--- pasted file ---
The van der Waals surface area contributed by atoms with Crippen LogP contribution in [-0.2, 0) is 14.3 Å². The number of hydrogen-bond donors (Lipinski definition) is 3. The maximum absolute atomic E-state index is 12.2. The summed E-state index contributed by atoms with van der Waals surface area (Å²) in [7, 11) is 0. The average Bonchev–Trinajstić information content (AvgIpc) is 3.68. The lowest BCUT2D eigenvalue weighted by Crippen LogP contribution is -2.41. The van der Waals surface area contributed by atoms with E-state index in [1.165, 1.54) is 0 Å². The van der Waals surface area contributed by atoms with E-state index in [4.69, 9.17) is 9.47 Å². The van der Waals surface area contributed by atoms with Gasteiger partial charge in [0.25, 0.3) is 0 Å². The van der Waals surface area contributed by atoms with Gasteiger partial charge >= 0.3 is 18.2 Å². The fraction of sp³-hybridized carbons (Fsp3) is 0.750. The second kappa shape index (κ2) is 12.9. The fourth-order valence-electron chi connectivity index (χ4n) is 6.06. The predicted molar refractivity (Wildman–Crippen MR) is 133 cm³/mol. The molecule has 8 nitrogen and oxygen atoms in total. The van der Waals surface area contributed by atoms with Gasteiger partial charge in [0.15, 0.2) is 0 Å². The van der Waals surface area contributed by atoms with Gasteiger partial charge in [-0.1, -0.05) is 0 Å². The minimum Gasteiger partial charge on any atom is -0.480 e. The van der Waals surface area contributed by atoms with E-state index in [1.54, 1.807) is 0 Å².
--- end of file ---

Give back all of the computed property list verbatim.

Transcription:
The van der Waals surface area contributed by atoms with Crippen LogP contribution in [-0.2, 0) is 14.3 Å². The number of hydrogen-bond donors (Lipinski definition) is 3. The maximum absolute atomic E-state index is 12.2. The summed E-state index contributed by atoms with van der Waals surface area (Å²) in [7, 11) is 0. The average Bonchev–Trinajstić information content (AvgIpc) is 3.68. The lowest BCUT2D eigenvalue weighted by Crippen LogP contribution is -2.41. The van der Waals surface area contributed by atoms with E-state index in [1.165, 1.54) is 0 Å². The van der Waals surface area contributed by atoms with E-state index in [4.69, 9.17) is 9.47 Å². The van der Waals surface area contributed by atoms with Gasteiger partial charge in [0.25, 0.3) is 0 Å². The van der Waals surface area contributed by atoms with Gasteiger partial charge >= 0.3 is 18.2 Å². The fraction of sp³-hybridized carbons (Fsp3) is 0.750. The second kappa shape index (κ2) is 12.9. The fourth-order valence-electron chi connectivity index (χ4n) is 6.06. The predicted molar refractivity (Wildman–Crippen MR) is 133 cm³/mol. The molecule has 8 nitrogen and oxygen atoms in total. The van der Waals surface area contributed by atoms with Gasteiger partial charge in [0.15, 0.2) is 0 Å². The van der Waals surface area contributed by atoms with Gasteiger partial charge in [-0.1, -0.05) is 0 Å². The minimum Gasteiger partial charge on any atom is -0.480 e. The van der Waals surface area contributed by atoms with E-state index in [1.54, 1.807) is 0 Å².